Friday, November 21, 2014

Bees swarm dome-shaped home

BLACKFALDS, Alta.—A couple in the Alberta town of Blackfalds is dealing with some unexpected house guests—a swarm of thousands of bees.
“All of a sudden we heard something overhead come in and it was these bees,” said Wade Morgan.

“They are nesting, or trying to make a nest, by the thousands.
“We were just re-roofing and we don’t know what to do; it is incredible,” he added.
The couple lives in a dome-shaped home and Cheryl Morgan thinks that might be what attracted the bees.
“Hopefully they don’t think they are going to turn our dome house into one humongous bee hive,” she remarked.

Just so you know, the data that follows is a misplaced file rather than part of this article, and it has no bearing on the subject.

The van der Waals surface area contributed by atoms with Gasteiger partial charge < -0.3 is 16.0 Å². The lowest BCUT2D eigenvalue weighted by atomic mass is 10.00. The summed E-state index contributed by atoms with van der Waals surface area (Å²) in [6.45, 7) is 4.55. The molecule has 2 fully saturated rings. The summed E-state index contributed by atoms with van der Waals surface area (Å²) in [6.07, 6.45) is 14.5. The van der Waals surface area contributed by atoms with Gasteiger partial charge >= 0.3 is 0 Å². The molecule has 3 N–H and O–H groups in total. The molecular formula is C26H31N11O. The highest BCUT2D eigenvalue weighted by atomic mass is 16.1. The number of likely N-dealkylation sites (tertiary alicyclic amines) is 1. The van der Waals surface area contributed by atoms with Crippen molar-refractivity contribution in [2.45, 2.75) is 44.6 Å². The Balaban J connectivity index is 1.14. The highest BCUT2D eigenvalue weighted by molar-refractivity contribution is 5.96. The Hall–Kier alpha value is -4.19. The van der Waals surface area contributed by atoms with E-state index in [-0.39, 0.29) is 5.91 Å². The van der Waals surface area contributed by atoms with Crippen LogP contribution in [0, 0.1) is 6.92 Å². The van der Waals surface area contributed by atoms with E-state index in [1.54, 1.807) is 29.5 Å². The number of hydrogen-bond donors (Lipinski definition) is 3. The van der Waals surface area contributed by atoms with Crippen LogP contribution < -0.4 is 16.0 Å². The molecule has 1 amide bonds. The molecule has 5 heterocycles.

Honey bee swarms are common in the months of June and July, when colonies split into two as a survival strategy.
“Beekeepers’ number-one goal is to manage the hives to keep bees from swarming,” said Eliese Watson, who runs Apiaries and Bees for Communities, a Calgary-based group that promotes urban bee keeping.
But she added it isn’t always possible.
“Now sometimes bees swarm; they naturally want to,” Watson explained.
“And when that occurs, it can be quite spectacular to witness.”
The good news for the Morgans is that bees are gentle at this time of year.
“Before they leave, those bees will gorge on honey and pollen,” said Watson. “And that’s why when you capture a swarm, they are very gentle, calm.
“They have full stomachs.”
A volunteer with her group is helping to remove the swarm from the Morgans’ home.

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